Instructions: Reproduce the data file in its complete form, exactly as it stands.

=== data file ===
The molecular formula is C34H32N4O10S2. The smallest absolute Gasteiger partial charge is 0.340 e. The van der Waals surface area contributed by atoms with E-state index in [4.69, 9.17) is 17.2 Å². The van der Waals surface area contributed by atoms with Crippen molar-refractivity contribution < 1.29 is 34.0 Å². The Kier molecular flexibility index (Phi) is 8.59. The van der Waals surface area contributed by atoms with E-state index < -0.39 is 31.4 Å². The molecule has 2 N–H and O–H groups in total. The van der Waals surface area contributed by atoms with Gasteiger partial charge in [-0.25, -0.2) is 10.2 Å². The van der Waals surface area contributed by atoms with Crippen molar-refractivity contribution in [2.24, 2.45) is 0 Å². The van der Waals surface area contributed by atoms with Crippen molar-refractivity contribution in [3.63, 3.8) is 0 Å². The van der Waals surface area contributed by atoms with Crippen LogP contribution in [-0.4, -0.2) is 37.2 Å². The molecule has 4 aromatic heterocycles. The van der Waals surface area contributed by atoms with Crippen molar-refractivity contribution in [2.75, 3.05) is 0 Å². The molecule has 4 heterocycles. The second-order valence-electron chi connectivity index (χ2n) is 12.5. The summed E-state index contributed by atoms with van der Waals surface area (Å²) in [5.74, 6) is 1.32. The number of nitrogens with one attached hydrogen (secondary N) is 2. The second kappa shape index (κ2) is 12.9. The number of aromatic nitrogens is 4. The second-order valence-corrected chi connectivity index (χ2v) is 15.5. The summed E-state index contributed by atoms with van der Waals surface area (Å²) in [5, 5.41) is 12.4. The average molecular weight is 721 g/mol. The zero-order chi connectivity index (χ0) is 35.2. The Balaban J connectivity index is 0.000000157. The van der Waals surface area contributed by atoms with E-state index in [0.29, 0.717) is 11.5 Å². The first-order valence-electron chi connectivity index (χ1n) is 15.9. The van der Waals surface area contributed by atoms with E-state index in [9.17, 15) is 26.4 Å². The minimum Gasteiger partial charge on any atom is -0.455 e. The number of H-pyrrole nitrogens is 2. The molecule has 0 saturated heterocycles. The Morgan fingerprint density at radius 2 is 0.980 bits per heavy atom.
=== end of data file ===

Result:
The molecular formula is C34H32N4O10S2. The smallest absolute Gasteiger partial charge is 0.340 e. The van der Waals surface area contributed by atoms with E-state index in [4.69, 9.17) is 17.2 Å². The van der Waals surface area contributed by atoms with Crippen molar-refractivity contribution < 1.29 is 34.0 Å². The Kier molecular flexibility index (Phi) is 8.59. The van der Waals surface area contributed by atoms with E-state index < -0.39 is 31.4 Å². The molecule has 2 N–H and O–H groups in total. The van der Waals surface area contributed by atoms with Gasteiger partial charge in [-0.25, -0.2) is 10.2 Å². The van der Waals surface area contributed by atoms with Crippen molar-refractivity contribution in [2.24, 2.45) is 0 Å². The van der Waals surface area contributed by atoms with Crippen molar-refractivity contribution in [3.63, 3.8) is 0 Å². The van der Waals surface area contributed by atoms with Crippen LogP contribution in [-0.4, -0.2) is 37.2 Å². The molecule has 4 aromatic heterocycles. The van der Waals surface area contributed by atoms with Crippen molar-refractivity contribution in [2.75, 3.05) is 0 Å². The molecule has 4 heterocycles. The second-order valence-electron chi connectivity index (χ2n) is 12.5. The summed E-state index contributed by atoms with van der Waals surface area (Å²) in [5.74, 6) is 1.32. The number of nitrogens with one attached hydrogen (secondary N) is 2. The second kappa shape index (κ2) is 12.9. The number of aromatic nitrogens is 4. The second-order valence-corrected chi connectivity index (χ2v) is 15.5. The summed E-state index contributed by atoms with van der Waals surface area (Å²) in [5, 5.41) is 12.4. The average molecular weight is 721 g/mol. The zero-order chi connectivity index (χ0) is 35.2. The Balaban J connectivity index is 0.000000157. The van der Waals surface area contributed by atoms with E-state index in [0.29, 0.717) is 11.5 Å². The first-order valence-electron chi connectivity index (χ1n) is 15.9. The van der Waals surface area contributed by atoms with E-state index in [9.17, 15) is 26.4 Å². The minimum Gasteiger partial charge on any atom is -0.455 e. The number of H-pyrrole nitrogens is 2. The molecule has 0 saturated heterocycles. The Morgan fingerprint density at radius 2 is 0.980 bits per heavy atom.